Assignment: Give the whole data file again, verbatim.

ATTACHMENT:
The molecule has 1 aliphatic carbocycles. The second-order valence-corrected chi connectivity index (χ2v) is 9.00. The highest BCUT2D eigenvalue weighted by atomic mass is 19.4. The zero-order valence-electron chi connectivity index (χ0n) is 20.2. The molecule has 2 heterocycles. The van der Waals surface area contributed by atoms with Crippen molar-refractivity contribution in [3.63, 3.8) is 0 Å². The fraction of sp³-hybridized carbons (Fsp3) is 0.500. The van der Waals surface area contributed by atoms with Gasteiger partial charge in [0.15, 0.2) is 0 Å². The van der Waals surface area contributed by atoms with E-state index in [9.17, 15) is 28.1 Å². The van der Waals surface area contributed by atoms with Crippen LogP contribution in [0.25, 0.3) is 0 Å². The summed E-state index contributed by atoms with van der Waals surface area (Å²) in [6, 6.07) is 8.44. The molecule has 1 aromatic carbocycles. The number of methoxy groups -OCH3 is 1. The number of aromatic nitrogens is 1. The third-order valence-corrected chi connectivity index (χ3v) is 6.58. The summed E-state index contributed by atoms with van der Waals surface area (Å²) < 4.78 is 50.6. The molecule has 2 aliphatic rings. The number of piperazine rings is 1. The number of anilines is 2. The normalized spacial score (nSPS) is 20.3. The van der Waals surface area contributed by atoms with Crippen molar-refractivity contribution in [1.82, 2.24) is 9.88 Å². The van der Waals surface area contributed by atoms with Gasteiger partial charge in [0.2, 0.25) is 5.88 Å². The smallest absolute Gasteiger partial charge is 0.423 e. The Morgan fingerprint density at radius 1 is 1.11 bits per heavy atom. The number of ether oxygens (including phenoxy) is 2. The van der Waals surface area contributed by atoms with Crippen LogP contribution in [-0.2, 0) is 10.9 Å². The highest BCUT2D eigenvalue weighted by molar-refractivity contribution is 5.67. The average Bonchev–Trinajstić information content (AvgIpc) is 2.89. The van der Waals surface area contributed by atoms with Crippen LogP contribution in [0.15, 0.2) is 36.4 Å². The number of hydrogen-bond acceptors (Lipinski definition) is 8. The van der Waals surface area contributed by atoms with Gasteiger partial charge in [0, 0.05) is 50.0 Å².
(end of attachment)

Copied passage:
The molecule has 1 aliphatic carbocycles. The second-order valence-corrected chi connectivity index (χ2v) is 9.00. The highest BCUT2D eigenvalue weighted by atomic mass is 19.4. The zero-order valence-electron chi connectivity index (χ0n) is 20.2. The molecule has 2 heterocycles. The van der Waals surface area contributed by atoms with Crippen molar-refractivity contribution in [3.63, 3.8) is 0 Å². The fraction of sp³-hybridized carbons (Fsp3) is 0.500. The van der Waals surface area contributed by atoms with Gasteiger partial charge in [0.15, 0.2) is 0 Å². The van der Waals surface area contributed by atoms with E-state index in [9.17, 15) is 28.1 Å². The van der Waals surface area contributed by atoms with Crippen LogP contribution in [0.25, 0.3) is 0 Å². The summed E-state index contributed by atoms with van der Waals surface area (Å²) in [6, 6.07) is 8.44. The molecule has 1 aromatic carbocycles. The number of methoxy groups -OCH3 is 1. The number of aromatic nitrogens is 1. The third-order valence-corrected chi connectivity index (χ3v) is 6.58. The summed E-state index contributed by atoms with van der Waals surface area (Å²) < 4.78 is 50.6. The molecule has 2 aliphatic rings. The number of piperazine rings is 1. The number of anilines is 2. The normalized spacial score (nSPS) is 20.3. The van der Waals surface area contributed by atoms with Crippen molar-refractivity contribution in [1.82, 2.24) is 9.88 Å². The van der Waals surface area contributed by atoms with Gasteiger partial charge in [0.2, 0.25) is 5.88 Å². The smallest absolute Gasteiger partial charge is 0.423 e. The Morgan fingerprint density at radius 1 is 1.11 bits per heavy atom. The number of ether oxygens (including phenoxy) is 2. The van der Waals surface area contributed by atoms with Crippen LogP contribution in [-0.2, 0) is 10.9 Å². The highest BCUT2D eigenvalue weighted by molar-refractivity contribution is 5.67. The average Bonchev–Trinajstić information content (AvgIpc) is 2.89. The van der Waals surface area contributed by atoms with Crippen LogP contribution in [0.15, 0.2) is 36.4 Å². The number of hydrogen-bond acceptors (Lipinski definition) is 8. The van der Waals surface area contributed by atoms with Gasteiger partial charge in [0, 0.05) is 50.0 Å².